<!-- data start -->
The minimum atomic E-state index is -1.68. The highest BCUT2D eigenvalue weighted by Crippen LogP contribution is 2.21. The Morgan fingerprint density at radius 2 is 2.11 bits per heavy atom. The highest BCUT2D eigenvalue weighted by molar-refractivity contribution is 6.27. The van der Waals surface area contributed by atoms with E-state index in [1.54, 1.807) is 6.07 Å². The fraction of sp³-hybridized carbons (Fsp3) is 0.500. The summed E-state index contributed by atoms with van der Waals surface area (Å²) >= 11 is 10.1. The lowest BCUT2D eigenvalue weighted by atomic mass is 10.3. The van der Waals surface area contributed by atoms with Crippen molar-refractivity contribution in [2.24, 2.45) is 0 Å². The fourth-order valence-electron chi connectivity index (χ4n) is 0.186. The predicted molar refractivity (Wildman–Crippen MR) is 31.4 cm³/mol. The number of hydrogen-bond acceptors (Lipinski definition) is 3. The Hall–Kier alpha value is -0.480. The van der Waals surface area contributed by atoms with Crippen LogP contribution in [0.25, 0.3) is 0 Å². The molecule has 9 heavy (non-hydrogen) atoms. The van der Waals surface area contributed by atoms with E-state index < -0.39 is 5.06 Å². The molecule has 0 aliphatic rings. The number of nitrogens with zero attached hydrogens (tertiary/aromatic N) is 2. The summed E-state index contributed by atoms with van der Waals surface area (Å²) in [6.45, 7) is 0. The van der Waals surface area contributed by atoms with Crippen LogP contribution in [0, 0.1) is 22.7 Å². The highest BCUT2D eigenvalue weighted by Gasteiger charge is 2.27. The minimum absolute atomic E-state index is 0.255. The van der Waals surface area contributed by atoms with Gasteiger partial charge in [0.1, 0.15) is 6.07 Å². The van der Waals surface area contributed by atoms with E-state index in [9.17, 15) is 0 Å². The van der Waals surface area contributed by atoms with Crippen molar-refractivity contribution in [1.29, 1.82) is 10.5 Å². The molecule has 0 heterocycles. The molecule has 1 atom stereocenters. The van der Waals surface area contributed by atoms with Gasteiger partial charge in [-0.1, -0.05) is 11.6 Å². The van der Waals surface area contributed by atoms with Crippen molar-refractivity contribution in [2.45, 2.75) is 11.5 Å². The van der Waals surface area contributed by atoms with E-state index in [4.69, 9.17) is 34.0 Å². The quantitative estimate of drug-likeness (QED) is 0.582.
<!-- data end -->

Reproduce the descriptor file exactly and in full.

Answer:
The minimum atomic E-state index is -1.68. The highest BCUT2D eigenvalue weighted by Crippen LogP contribution is 2.21. The Morgan fingerprint density at radius 2 is 2.11 bits per heavy atom. The highest BCUT2D eigenvalue weighted by molar-refractivity contribution is 6.27. The van der Waals surface area contributed by atoms with E-state index in [1.54, 1.807) is 6.07 Å². The fraction of sp³-hybridized carbons (Fsp3) is 0.500. The summed E-state index contributed by atoms with van der Waals surface area (Å²) >= 11 is 10.1. The lowest BCUT2D eigenvalue weighted by atomic mass is 10.3. The van der Waals surface area contributed by atoms with Crippen molar-refractivity contribution in [2.24, 2.45) is 0 Å². The fourth-order valence-electron chi connectivity index (χ4n) is 0.186. The predicted molar refractivity (Wildman–Crippen MR) is 31.4 cm³/mol. The number of hydrogen-bond acceptors (Lipinski definition) is 3. The Hall–Kier alpha value is -0.480. The van der Waals surface area contributed by atoms with Crippen LogP contribution in [0.25, 0.3) is 0 Å². The molecule has 9 heavy (non-hydrogen) atoms. The van der Waals surface area contributed by atoms with E-state index < -0.39 is 5.06 Å². The molecule has 0 aliphatic rings. The number of nitrogens with zero attached hydrogens (tertiary/aromatic N) is 2. The summed E-state index contributed by atoms with van der Waals surface area (Å²) in [6.45, 7) is 0. The van der Waals surface area contributed by atoms with Crippen LogP contribution in [0, 0.1) is 22.7 Å². The highest BCUT2D eigenvalue weighted by Gasteiger charge is 2.27. The minimum absolute atomic E-state index is 0.255. The van der Waals surface area contributed by atoms with Gasteiger partial charge in [0.1, 0.15) is 6.07 Å². The van der Waals surface area contributed by atoms with E-state index in [9.17, 15) is 0 Å². The van der Waals surface area contributed by atoms with Crippen molar-refractivity contribution in [1.29, 1.82) is 10.5 Å². The molecule has 0 heterocycles. The molecule has 1 atom stereocenters. The van der Waals surface area contributed by atoms with Gasteiger partial charge in [-0.1, -0.05) is 11.6 Å². The van der Waals surface area contributed by atoms with Crippen molar-refractivity contribution in [2.45, 2.75) is 11.5 Å². The van der Waals surface area contributed by atoms with E-state index in [4.69, 9.17) is 34.0 Å². The quantitative estimate of drug-likeness (QED) is 0.582.